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Exoplanet Discoveries, discussion of the latest finds
Guest_PhilCo126_*
post Apr 21 2009, 11:10 AM
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Well-known exoplanet researcher Dr Michel Mayor ( discoverer of Peg 51b with Dr Didier Queloz in 1995 ) today announced the discovery of the lightest exoplanet found so far. The planet, e, in the famous system Gliese 581, is only about twice the mass of our Earth. The team also refined the orbit of the planet Gliese 581 d, first discovered in 2007, placing it well within the habitable zone, where liquid water oceans could exist:
http://www.eso.org/public/outreach/press-r...9/pr-15-09.html

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belleraphon1
post Oct 19 2009, 01:32 PM
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32 New Exoplanets Found - 10/19/09 ESO release

"Today, at an international ESO/CAUP exoplanet conference in Porto, the team who built the High Accuracy Radial Velocity Planet Searcher, better known as HARPS, the spectrograph for ESO's 3.6-metre telescope, reports on the incredible discovery of some 32 new exoplanets, cementing HARPS's position as the worlds foremost exoplanet hunter. This result also increases the number of known low-mass planets by an impressive 30%. Over the past five years HARPS has spotted more than 75 of the roughly 400 or so exoplanets now known"

http://www.eso.org/public/outreach/press-r...9/pr-39-09.html

From searching Extrasolar Planets Encyclopedia catalog I find 6 of the new planets seem to be Neptune mass or less.
http://exoplanet.eu/catalog-all.php?&m...de=-7&more=

BD-082823b at .045 Jmass
GJ 433b at .019 Jmass
GJ 667Cb at .018 Jmass
HD 1255995b at .045 Jmass
HD 215497b at .017Jmass
HD 90156b .055Jmass

Craig
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Julius
post Oct 20 2009, 11:10 AM
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How can they be so sure that the super earths detected represent one planetary body ie.could it not be that 8 earth masses could represent 2 terrestrial planets and other planetary dust the likes of asteroids in orbit round the parent star?!
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qraal
post Oct 20 2009, 11:27 AM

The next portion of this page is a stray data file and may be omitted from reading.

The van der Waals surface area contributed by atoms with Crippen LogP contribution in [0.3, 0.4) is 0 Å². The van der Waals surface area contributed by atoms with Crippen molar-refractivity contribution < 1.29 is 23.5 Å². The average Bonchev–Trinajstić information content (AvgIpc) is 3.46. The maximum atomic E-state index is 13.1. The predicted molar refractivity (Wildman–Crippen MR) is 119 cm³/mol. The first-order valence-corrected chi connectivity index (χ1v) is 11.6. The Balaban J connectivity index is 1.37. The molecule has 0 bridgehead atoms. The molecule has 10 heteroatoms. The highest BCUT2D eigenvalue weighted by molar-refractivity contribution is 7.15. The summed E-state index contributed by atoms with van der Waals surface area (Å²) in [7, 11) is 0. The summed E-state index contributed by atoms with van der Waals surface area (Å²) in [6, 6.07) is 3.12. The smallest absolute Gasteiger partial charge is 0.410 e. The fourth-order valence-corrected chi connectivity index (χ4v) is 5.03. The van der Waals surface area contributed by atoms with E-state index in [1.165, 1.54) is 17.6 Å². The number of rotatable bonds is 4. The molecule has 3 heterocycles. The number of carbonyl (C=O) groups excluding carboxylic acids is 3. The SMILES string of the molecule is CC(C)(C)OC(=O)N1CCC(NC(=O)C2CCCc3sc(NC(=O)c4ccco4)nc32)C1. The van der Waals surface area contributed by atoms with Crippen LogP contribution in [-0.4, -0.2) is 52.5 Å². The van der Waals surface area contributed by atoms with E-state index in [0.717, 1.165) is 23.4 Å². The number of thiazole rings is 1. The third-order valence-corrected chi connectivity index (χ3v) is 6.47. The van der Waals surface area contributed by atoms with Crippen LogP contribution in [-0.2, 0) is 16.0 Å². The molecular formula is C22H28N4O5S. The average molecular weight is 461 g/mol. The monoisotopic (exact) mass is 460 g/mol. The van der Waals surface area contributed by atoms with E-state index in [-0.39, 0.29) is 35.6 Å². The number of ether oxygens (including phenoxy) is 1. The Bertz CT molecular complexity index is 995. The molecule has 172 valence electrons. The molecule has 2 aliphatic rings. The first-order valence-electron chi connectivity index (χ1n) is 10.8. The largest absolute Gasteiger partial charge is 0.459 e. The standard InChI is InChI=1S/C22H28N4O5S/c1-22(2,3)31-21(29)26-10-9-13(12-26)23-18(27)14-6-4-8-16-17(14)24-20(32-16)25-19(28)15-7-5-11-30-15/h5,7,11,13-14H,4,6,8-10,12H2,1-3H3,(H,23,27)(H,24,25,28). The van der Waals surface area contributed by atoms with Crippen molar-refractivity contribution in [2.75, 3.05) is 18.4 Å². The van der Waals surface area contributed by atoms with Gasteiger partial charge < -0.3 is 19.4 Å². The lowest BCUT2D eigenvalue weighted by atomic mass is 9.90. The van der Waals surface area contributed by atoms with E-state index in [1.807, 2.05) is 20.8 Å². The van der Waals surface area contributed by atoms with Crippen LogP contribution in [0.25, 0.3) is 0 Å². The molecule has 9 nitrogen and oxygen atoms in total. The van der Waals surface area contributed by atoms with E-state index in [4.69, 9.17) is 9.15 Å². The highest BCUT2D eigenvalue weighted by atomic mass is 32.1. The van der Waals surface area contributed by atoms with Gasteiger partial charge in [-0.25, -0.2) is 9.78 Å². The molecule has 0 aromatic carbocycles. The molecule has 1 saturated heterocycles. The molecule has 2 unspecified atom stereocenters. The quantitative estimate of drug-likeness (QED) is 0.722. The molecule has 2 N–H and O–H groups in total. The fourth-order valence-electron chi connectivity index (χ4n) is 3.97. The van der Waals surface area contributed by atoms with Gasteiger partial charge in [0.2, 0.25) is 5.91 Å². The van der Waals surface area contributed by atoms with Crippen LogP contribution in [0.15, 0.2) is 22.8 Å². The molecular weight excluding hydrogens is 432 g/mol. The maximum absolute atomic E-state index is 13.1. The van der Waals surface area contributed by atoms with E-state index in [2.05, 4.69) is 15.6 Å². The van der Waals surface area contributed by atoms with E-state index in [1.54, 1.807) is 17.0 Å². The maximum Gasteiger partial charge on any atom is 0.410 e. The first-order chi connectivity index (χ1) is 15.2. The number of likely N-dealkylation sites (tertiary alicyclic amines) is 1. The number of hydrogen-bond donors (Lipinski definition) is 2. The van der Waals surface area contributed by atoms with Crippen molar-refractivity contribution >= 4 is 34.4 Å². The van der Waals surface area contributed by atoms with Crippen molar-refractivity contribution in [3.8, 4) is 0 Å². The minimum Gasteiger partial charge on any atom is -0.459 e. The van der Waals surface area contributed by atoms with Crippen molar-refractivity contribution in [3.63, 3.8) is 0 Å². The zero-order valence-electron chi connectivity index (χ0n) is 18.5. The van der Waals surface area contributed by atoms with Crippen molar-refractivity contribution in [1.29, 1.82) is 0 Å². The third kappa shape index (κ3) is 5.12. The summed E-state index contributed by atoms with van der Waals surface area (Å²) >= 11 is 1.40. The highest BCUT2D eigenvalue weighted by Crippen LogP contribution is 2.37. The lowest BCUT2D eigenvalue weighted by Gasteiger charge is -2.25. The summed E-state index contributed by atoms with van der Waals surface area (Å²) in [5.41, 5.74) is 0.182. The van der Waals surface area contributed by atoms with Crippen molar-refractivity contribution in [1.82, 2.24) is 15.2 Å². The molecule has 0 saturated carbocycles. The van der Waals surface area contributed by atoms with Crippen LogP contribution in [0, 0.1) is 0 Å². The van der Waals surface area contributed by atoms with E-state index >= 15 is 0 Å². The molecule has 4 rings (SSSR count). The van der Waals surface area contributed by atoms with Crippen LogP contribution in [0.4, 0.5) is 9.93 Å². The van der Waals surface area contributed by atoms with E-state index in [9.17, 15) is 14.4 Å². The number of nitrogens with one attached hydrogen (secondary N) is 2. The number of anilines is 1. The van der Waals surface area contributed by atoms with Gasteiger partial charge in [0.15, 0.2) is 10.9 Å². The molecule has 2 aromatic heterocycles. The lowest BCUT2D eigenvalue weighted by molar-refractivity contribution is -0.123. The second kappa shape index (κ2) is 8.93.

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QUOTE (Julius @ Oct 20 2009, 10:10 PM) *
How can they be so sure that the super earths detected represent one planetary body ie.could it not be that 8 earth masses could represent 2 terrestrial planets and other planetary dust the likes of asteroids in orbit round the parent star?!


Because the radial velocity detection method detects a periodic signal that only a planet can cause - though some data is too patchy to be sure we're seeing one planet and not two. A diffuse asteroid belt would produce a symmetric 'tug' on the star it orbits, thus producing no radial velocity signal.
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Greg Hullender
post Oct 20 2009, 07:47 PM
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There's a branch of mathematics called "Fourier Analysis" which, among other things, let's you take a complex signal and break it into a collection of sine waves. It's pretty cool, if you haven't seen it before.

So if there's just one planet, then the velocity plot ought to be a pretty clean simple sine wave over time. If there are multiple planets (let's say three) around the same star, then it'll be a mess, but a fourier analysis ought to result in just three sine curves and very little else.

--Greg

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tfisher
post Oct 22 2009, 12:30 AM
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QUOTE (Greg Hullender @ Oct 20 2009, 02:47 PM) *
So if there's just one planet, then the velocity plot ought to be a pretty clean simple sine wave over time. If there are multiple planets (let's say three) around the same star, then it'll be a mess, but a fourier analysis ought to result in just three sine curves and very little else.